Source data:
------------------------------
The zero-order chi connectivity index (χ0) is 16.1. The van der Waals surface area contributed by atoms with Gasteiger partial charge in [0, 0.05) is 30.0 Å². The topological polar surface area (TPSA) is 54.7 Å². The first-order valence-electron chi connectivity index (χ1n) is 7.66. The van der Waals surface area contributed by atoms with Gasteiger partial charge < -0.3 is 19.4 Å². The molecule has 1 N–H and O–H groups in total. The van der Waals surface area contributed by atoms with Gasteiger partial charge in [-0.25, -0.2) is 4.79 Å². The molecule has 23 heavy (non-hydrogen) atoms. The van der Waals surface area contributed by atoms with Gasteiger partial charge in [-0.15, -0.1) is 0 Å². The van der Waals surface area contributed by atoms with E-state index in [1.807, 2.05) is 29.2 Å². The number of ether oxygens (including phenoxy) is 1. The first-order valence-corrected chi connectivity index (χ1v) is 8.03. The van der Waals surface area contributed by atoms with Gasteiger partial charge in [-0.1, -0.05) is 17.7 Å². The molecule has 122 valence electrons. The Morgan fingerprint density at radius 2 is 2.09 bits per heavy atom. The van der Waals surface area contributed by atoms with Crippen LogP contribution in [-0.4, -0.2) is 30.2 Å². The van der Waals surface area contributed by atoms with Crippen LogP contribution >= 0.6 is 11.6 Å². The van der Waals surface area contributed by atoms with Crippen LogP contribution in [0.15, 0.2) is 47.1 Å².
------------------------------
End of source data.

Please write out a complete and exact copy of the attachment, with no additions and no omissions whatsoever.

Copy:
The zero-order chi connectivity index (χ0) is 16.1. The van der Waals surface area contributed by atoms with Gasteiger partial charge in [0, 0.05) is 30.0 Å². The topological polar surface area (TPSA) is 54.7 Å². The first-order valence-electron chi connectivity index (χ1n) is 7.66. The van der Waals surface area contributed by atoms with Gasteiger partial charge < -0.3 is 19.4 Å². The molecule has 1 N–H and O–H groups in total. The van der Waals surface area contributed by atoms with Gasteiger partial charge in [-0.25, -0.2) is 4.79 Å². The molecule has 23 heavy (non-hydrogen) atoms. The van der Waals surface area contributed by atoms with Gasteiger partial charge in [-0.15, -0.1) is 0 Å². The van der Waals surface area contributed by atoms with E-state index in [1.807, 2.05) is 29.2 Å². The number of ether oxygens (including phenoxy) is 1. The first-order valence-corrected chi connectivity index (χ1v) is 8.03. The van der Waals surface area contributed by atoms with Gasteiger partial charge in [-0.1, -0.05) is 17.7 Å². The molecule has 122 valence electrons. The Morgan fingerprint density at radius 2 is 2.09 bits per heavy atom. The van der Waals surface area contributed by atoms with Crippen LogP contribution in [-0.4, -0.2) is 30.2 Å². The van der Waals surface area contributed by atoms with Crippen LogP contribution >= 0.6 is 11.6 Å². The van der Waals surface area contributed by atoms with Crippen LogP contribution in [0.15, 0.2) is 47.1 Å².